Background to FCA’s intervention on mini-bonds
On 26 November, the FCA published details of a temporary intervention in the market for the sale of retail bonds- so called “mini-bonds”. https://www.fca.org.uk/publications/temporary-product-interventions/temporary-intervention-marketing-speculative-mini-bonds-retail-investors. The purpose of the intervention is to restrict the sale of mini-bonds to retail investors, where the selling activities involve authorised firms. The temporary intervention is effective from 1 January 2020.
According to the FCA’s statement, this intervention has been prompted, at least in part, by the issues highlighted in the administration of London Capital and Finance. In that case London Capital raised significant sums from investors through mini-bonds prior to its administration. However. the FCA highlights its concerns about the wider market for mini- bonds and the issues raised by its investigations into this market. In particular, the FCA notes its concerns at how these bonds have been marketed. Promotions tend to have a strong focus on the returns which may be generated but less focus on high costs and high risks.
The FCA considers the risks to investors sufficiently serious, to introduce temporary restrictions. The rules however apply to cases where an authorised firm is involved in approving the financial promotion or in the sales process. The intervention does not cover cases which currently fall outside the regulatory perimeter. However, the Treasury is currently conducting a review of the wider market which may lead to further statutory intervention.
Timing of the Intervention
At this stage, the intervention is a temporary intervention using the powers under section 137D of FSMA. It is intended that the restrictions imposed will remain in place from 1 January 2020 to 31 December 2020. However, it seems likely that this temporary intervention will be replaced by something more permanent over the next year. The FCA refers to the likelihood that it will introduce more permanent rules for high risk investments next year.
The intervention will not apply to promotions approved by authorised firms for the purposes of section 21 of FSMA, before 1 January. However, the FCA makes very clear the standards that such promotions should meet. It has issued accompanying Guidance clarifying its expectations in this area.
What will the intervention mean?
The intervention will effectively prohibit the marketing of speculative illiquid securities to retail investors involving an authorised firm. A speculative illiquid security is defined to mean a debenture or preference share which:-
- has a denomination or minimum investment of £100,000 or less;
- is issued in circumstances such that the issuer is using the proceeds (i) to lend money to third parties other than a group member; or (ii) to lend to investors in other companies; or (iii) to construct or buy property;
- is not a listed security.
The FCA makes clear that the restrictions will not apply to, and therefore there are excluded from the intervention,:-
- debt securities and preference shares issued by companies to purchase property or pay for construction of property where the property is used by the company or a group company for a general commercial or industrial purpose. However, this exclusion will not apply where the return on the bond is dependent or heavily contingent on the return generated from the property;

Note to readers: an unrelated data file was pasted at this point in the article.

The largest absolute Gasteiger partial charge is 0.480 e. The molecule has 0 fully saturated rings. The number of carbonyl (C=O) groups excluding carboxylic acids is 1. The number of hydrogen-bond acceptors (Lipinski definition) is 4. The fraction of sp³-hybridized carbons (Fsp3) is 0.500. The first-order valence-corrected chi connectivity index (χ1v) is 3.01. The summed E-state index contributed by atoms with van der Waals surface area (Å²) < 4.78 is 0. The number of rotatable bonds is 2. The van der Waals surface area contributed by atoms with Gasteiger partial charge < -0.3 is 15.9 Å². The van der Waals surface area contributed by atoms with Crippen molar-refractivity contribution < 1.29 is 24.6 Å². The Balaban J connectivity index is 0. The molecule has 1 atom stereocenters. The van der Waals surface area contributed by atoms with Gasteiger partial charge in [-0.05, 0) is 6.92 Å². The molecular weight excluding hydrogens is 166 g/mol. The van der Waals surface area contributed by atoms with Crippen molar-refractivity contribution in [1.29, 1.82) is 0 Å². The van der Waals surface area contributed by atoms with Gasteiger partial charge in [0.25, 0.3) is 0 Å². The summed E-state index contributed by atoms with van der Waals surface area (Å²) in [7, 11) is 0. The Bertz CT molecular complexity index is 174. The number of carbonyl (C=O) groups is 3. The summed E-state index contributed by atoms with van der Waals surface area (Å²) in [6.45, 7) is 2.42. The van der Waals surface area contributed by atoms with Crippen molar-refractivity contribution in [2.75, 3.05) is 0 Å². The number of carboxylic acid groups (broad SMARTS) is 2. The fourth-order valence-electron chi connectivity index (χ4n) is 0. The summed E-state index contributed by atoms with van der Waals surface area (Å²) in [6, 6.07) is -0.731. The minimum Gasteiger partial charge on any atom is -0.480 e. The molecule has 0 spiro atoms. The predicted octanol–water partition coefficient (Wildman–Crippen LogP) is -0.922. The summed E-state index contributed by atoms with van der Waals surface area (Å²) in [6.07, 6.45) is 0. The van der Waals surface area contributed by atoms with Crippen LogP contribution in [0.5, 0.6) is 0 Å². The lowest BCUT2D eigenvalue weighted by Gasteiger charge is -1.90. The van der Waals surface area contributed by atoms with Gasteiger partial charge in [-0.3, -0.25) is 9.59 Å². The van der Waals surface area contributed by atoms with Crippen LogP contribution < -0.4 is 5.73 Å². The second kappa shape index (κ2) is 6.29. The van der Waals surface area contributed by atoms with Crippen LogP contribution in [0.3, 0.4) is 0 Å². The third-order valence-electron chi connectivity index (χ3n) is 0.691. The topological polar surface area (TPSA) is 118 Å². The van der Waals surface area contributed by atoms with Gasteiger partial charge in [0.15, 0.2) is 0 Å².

- products involving a single UK property or properties within a single UK development, purchased via a holding company with shares and bonds providing a return based on rental income and capital appreciation. Again this exemption will preclude property development activities;
- securities issued by a credit institution or non-mainstream pooled investments (which are already covered by similar rules);
- promotions to high net worth and sophisticated investors subject to caveats outlined below.
The FCA also make clear that the restriction does not apply to unauthorised issuers who rely on exemptions contained within the FSMA Financial Promotion Order 2005. In other words, an authorised person is not involved. The 2005 Order allows unauthorised issuers to market bonds to high net worth and sophisticated investors subject to meeting certain criteria. However, the FCA notes that it is paying close attention to whether the rules applying to unauthorised issuers are being met.
Promotions to high net worth/sophisticated investors
As noted above, the FCA ‘s intervention may not apply to promotions made to high net worth and sophisticated investors (both certified and self- certified). In the case of promotions made to this class, the authorised firm approving the promotion must make a preliminary assessment that the investment is likely to be suitable for that investor. This entails the firm taking reasonable steps to acquaint itself with the client’s profile and objectives. It can then ascertain the likely suitability of the investment.
Where a firm legitimately promotes a speculative illiquid investment in these circumstance, it must ensure the promotion contain prescribed risk warnings. These are detailed in the FCA Rules. Risk warnings must be bold and prominent. The promotion must also properly disclose costs, charges and commissions related to the investment. It must also show how these costs will effect the amount invested.